OK, so I wrote this thinking it would just sound weird, but then I realised it sounds more like some kind of strange, writerly urban legend.
“Remember to back up your work or you may be visited by … the dreaded BACKWARDS DRAFT!!!”
So where was I?
Last time I talked about where I was at with the draft of tKC, that is, changing up some pretty important character choices. And I brushed on the idea that even if I have to redo a lot of my timelining along the way, in the end, it’s going to make it a better story.
I also brushed on the fact that that’s not always true. And I actually want to share a story of a previous draft of tKC, and a little bit about how it’s going, partly, yes, in a shameless bid to get people to relate a little to the title before its release so I can convince you to read it (I’m not proud, but I’m also not ashamed). But also in the spirit of Edit Pass Live, and in the hopes that it makes the concept of a draft actually getting worse rather than better a little less daunting.
After all, it’s not a small thing to edit a novel, especially if you have to rewrite the whole thing. That represents months of work, and I’m not going to pretend that months of work coming out in the negatives feels great.
But here’s what happened. A few years back I wrote a first draft of a novel. I can’t remember exactly when the title of the draft happened – I think since it was a NaNo piece I would have titled it approximately a week before the first of November. Anyway – that was the first draft of tKC. I finished it over the next few months, because although I won NaNo that year I have never in my life actually written a novel that’s even close to as short as 50,000 words.
I put it through a few drafts. I thought it was pretty decent. I gave it to a few friends. Most of them said it was good, though there were a few things that they pointed out.
One of my friends gave it back to me and said, “Can we meet for lunch and talk about it?”
His critique boiled down to: “It’s pretty good … but your character arcs lack context, I can’t get a feel for how magic and technology actually work in this world because you never bother to explain it, and there’s a lot of history that would be very important to the plot that you just never mention.”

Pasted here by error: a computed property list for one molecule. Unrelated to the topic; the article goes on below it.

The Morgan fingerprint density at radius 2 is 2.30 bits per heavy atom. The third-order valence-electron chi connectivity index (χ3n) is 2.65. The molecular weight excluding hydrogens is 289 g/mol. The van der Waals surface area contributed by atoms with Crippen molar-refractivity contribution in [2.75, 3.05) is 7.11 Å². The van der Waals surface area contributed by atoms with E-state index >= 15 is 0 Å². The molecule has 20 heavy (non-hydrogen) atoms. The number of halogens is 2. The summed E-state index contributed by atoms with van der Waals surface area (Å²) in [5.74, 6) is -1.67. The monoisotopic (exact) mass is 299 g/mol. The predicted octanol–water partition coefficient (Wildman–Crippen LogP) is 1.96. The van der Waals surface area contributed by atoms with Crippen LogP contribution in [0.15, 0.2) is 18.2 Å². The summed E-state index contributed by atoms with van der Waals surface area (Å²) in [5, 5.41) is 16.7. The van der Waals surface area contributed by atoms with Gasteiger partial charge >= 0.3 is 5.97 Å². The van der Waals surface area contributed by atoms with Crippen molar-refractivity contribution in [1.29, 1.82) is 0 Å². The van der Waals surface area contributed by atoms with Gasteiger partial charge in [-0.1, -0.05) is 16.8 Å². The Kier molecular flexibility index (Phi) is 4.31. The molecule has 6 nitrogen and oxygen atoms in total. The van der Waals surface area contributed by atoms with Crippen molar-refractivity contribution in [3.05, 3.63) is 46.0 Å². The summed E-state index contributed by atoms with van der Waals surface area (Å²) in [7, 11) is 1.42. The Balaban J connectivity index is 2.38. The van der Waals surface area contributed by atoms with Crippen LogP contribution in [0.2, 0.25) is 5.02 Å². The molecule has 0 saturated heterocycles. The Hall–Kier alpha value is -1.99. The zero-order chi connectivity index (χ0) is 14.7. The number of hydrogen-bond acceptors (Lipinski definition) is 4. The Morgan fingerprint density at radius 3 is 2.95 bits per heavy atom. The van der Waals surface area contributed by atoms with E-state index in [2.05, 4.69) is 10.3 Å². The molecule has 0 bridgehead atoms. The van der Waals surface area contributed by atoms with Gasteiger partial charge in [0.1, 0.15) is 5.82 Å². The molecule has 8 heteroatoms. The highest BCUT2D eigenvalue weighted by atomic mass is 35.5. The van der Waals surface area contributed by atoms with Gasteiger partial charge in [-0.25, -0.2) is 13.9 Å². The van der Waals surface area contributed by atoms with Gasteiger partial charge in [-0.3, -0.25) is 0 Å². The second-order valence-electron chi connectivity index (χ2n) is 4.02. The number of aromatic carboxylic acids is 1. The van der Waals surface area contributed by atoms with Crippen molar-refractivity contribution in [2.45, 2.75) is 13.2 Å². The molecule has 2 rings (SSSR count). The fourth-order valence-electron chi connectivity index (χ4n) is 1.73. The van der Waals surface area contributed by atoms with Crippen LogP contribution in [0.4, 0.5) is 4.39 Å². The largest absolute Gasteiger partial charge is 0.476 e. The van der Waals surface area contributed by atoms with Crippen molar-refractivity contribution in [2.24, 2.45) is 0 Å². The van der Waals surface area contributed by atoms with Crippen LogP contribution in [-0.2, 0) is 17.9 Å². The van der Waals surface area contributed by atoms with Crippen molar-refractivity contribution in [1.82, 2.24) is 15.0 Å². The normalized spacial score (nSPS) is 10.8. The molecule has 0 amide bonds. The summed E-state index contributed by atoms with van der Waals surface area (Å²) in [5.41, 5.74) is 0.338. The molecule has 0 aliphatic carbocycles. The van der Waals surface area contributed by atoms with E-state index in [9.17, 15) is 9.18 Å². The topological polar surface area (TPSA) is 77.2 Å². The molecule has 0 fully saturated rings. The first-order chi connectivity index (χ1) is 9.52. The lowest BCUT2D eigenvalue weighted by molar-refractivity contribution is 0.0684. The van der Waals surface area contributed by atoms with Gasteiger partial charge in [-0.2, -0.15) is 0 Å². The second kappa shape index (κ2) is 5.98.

And every single word he said that day was totally correct. What I’d done was I’d put together what at that point was a first in my career: A serviceable story with good pacing, that carried multiple character arcs from the beginning right through to the end. For the first time, I’d actually written a story that didn’t lose steam halfway through, or have character arcs left hanging, and that actually delivered on the story all the way through.
But I hadn’t yet written a good fantasy novel. I still needed to learn to balance between writing the story and writing the world.
So I did a rewrite. I left it for a while, while I wrote another first draft and did another few rounds of edits on other things, and I gave it enough time that I’d decided how I wanted the timeline to change. I decided that my main character didn’t have eyes on enough of the plot and the world to actually convey all the worldbuilding information I needed, so I gave POVs to some other characters and rewrote everything.
It had a much richer look at the world. Having more POV characters let me introduce some really interesting new aspects to the plot, as well as some diversity into the story, in a way that I’d tried to add before but is just hard to do when you have to follow the plotlines of three separate groups through the eyes of only one character and only just under 100,000 words.
It was also much, much, much worse.
It was confused and confusing. Plots went all over the place. Characters appeared and seemed to have no purpose, and a few of the plot mysteries just went entirely unanswered because I had no natural place to put the endings. I cleaned up the draft a bit in editing, mostly by cutting those things out, but it never sat well with me. That rewrite and edit was pretty much an unmitigated failure.
But at least I’d failed upwards.
Because the more complex a piece of writing is, the less wiggle room you have to confuse the audience. In a relatively simple story, the reader can generally stumble and get back into reading once they get a little context. In a big story with multiple moving parts and a lot of information that has to be conveyed very quickly, a small confusion, or one plotline that doesn’t gel with the rest, can quickly send the whole thing out of control. My first crack at the story was, in a technical sense, worse, but it was also much simpler, so it turned out merely unsatisfying. My later draft had much better writing, but it was also more ambitious, and had a much smaller margin for error. Therefore, it turned out nigh unreadable.
Hopefully I’m fixing that now. I’m not going to lie – I’m definitely hoping that the story doesn’t go backwards again.
But I am hoping that if it does, it’s only because I tried to do something even cooler this time.